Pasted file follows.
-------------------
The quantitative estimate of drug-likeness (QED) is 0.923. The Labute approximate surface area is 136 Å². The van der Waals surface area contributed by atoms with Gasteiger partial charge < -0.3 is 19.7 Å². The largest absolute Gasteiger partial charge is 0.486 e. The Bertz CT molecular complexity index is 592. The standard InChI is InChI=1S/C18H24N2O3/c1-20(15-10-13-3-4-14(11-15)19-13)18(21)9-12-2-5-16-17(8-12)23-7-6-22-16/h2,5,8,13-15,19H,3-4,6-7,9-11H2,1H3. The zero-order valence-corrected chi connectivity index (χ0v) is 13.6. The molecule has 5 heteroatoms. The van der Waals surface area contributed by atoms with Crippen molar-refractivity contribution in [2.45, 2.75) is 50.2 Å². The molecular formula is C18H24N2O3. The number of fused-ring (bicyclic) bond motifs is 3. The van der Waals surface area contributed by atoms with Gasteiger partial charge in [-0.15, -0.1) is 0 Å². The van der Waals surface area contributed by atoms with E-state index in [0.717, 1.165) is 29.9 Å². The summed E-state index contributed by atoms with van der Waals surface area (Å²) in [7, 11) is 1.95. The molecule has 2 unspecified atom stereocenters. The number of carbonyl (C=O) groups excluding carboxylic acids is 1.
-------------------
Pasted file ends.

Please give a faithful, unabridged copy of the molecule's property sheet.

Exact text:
The quantitative estimate of drug-likeness (QED) is 0.923. The Labute approximate surface area is 136 Å². The van der Waals surface area contributed by atoms with Gasteiger partial charge < -0.3 is 19.7 Å². The largest absolute Gasteiger partial charge is 0.486 e. The Bertz CT molecular complexity index is 592. The standard InChI is InChI=1S/C18H24N2O3/c1-20(15-10-13-3-4-14(11-15)19-13)18(21)9-12-2-5-16-17(8-12)23-7-6-22-16/h2,5,8,13-15,19H,3-4,6-7,9-11H2,1H3. The zero-order valence-corrected chi connectivity index (χ0v) is 13.6. The molecule has 5 heteroatoms. The van der Waals surface area contributed by atoms with Crippen molar-refractivity contribution in [2.45, 2.75) is 50.2 Å². The molecular formula is C18H24N2O3. The number of fused-ring (bicyclic) bond motifs is 3. The van der Waals surface area contributed by atoms with Gasteiger partial charge in [-0.15, -0.1) is 0 Å². The van der Waals surface area contributed by atoms with E-state index in [0.717, 1.165) is 29.9 Å². The summed E-state index contributed by atoms with van der Waals surface area (Å²) in [7, 11) is 1.95. The molecule has 2 unspecified atom stereocenters. The number of carbonyl (C=O) groups excluding carboxylic acids is 1.